Blonde, the new Netflix Marilyn Monroe film, belongs to what one might term the Oliver Stone school of biopics—interesting at times, but absolutely unhinged in its relationship to reality. A Kennedy hit squad forcibly aborting a JFK/Monroe love child and a bisexual throuple involving Monroe and the sons of two movie stars are just two of the bizarre additions to Monroe’s life that director Andrew Dominik made in his film. The truth is that Monroe’s life didn’t need spicing up. There’s plenty of trauma, sadness, and psychological exploration to be had, all without the attempts at shock value that Dominik crassly shoves into Blonde.
Take Monroe’s adolescence, which Dominik all but skips, save for seeing her separated from her mentally unwell mother. Monroe hopped around foster homes growing up, was sexually abused as a child, and married an older man at the age of 16. That these details were left out of the film is baffling—the entire point of Blonde is to show how Monroe spent her life seeking security and approval from parental figures. Exchanging these real occurrences with contrived and occasionally sexualized plot points makes no sense. Was a threesome scene more necessary to the plot than Monroe’s entire first marriage?
If Dominik was really that dedicated to playing fast and loose with the facts of Monroe’s life, he could have done so in a way that was more interesting and actually had some possible basis: Monroe is rumored to have either been asexual or a closeted lesbian. The contrast between being the world’s most famous sex symbol and privately avoiding and disliking sex either with men or altogether makes for a more interesting character study than the half thought out nonsense than Blonde serves up.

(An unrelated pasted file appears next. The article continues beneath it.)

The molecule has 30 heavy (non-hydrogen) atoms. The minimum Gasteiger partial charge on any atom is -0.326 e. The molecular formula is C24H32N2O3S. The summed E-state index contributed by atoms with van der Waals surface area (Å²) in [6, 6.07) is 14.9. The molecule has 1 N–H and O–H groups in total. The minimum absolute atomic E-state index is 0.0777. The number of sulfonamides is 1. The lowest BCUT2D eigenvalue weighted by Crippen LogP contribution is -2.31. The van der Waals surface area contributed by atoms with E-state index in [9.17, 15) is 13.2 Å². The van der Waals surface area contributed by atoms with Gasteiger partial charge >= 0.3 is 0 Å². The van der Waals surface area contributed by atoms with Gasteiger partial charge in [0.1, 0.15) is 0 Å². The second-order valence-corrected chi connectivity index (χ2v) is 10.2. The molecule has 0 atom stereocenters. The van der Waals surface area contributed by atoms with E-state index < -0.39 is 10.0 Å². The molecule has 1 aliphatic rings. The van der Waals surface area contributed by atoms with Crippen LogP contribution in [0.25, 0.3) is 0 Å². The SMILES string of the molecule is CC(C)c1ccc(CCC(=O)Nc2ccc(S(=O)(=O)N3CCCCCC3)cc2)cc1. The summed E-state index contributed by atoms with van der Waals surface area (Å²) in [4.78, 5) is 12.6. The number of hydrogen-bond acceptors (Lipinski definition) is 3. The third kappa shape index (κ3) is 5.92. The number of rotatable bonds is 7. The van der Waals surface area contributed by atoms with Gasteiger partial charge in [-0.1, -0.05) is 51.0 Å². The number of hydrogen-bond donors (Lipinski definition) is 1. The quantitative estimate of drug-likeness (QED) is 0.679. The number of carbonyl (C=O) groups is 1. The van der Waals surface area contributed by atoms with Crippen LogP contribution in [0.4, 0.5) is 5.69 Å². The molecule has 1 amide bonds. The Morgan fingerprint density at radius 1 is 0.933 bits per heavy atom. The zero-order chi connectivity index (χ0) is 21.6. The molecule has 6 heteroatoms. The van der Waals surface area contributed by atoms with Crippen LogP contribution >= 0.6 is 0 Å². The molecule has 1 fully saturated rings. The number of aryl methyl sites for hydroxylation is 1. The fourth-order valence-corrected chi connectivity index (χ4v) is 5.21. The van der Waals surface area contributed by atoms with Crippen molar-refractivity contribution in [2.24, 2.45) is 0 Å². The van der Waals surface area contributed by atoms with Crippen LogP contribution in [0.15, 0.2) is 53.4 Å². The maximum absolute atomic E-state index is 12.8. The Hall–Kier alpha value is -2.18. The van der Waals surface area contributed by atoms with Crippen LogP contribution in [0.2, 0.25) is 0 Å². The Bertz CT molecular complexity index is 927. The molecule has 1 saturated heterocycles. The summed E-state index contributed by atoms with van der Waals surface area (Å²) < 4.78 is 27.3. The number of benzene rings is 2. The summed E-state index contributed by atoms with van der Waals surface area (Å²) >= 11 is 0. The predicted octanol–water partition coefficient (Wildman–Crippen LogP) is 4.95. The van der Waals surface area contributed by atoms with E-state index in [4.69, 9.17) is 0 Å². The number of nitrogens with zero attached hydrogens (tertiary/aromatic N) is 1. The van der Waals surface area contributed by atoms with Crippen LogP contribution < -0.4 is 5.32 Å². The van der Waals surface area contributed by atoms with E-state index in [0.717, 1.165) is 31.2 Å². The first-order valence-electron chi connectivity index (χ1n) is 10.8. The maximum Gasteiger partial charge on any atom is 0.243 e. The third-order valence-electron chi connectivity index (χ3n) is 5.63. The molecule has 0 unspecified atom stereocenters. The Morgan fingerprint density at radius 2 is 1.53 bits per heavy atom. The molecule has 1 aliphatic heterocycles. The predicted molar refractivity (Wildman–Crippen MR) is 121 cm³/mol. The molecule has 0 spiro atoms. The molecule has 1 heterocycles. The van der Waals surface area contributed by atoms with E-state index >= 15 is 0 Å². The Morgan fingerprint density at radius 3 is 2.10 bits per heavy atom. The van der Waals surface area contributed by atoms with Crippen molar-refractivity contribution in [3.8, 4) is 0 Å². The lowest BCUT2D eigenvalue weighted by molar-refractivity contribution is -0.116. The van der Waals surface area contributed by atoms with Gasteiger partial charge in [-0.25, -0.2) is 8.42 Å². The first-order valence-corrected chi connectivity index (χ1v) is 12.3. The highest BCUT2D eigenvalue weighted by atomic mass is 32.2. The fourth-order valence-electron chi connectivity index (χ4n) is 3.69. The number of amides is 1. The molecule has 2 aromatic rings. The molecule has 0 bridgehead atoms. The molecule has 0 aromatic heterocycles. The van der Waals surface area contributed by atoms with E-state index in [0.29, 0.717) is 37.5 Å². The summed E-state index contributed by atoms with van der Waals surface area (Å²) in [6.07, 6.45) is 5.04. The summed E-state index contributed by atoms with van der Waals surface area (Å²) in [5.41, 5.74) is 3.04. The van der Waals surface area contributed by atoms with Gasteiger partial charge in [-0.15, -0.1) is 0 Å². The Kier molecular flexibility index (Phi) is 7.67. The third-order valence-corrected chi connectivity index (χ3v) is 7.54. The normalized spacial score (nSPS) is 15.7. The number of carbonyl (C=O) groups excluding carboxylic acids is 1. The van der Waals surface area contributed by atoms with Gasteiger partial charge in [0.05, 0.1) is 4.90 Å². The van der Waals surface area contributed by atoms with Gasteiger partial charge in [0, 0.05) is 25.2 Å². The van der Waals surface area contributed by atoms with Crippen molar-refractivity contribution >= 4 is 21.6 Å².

Blonde follows Monroe from childhood to her suicide in 1962, focusing on Monroe’s attempts to find a sense of value and stability from her relationships. The film is adapted from Joyce Carol Oates novel of the same name, and stars Ana de Armas as the tortured actress, with Xavier Samuel as her lover, Charlie Chaplin Jr.; Bobby Cannavale as her second husband, Joe DiMaggio; and Adrien Brody as her third husband, Arthur Miller. Much of the film’s odd narrative decisions stem from Oates novel—why Dominik felt fealty to the falsehoods in the book was more important than reality is unclear, but it certainly doesn’t work.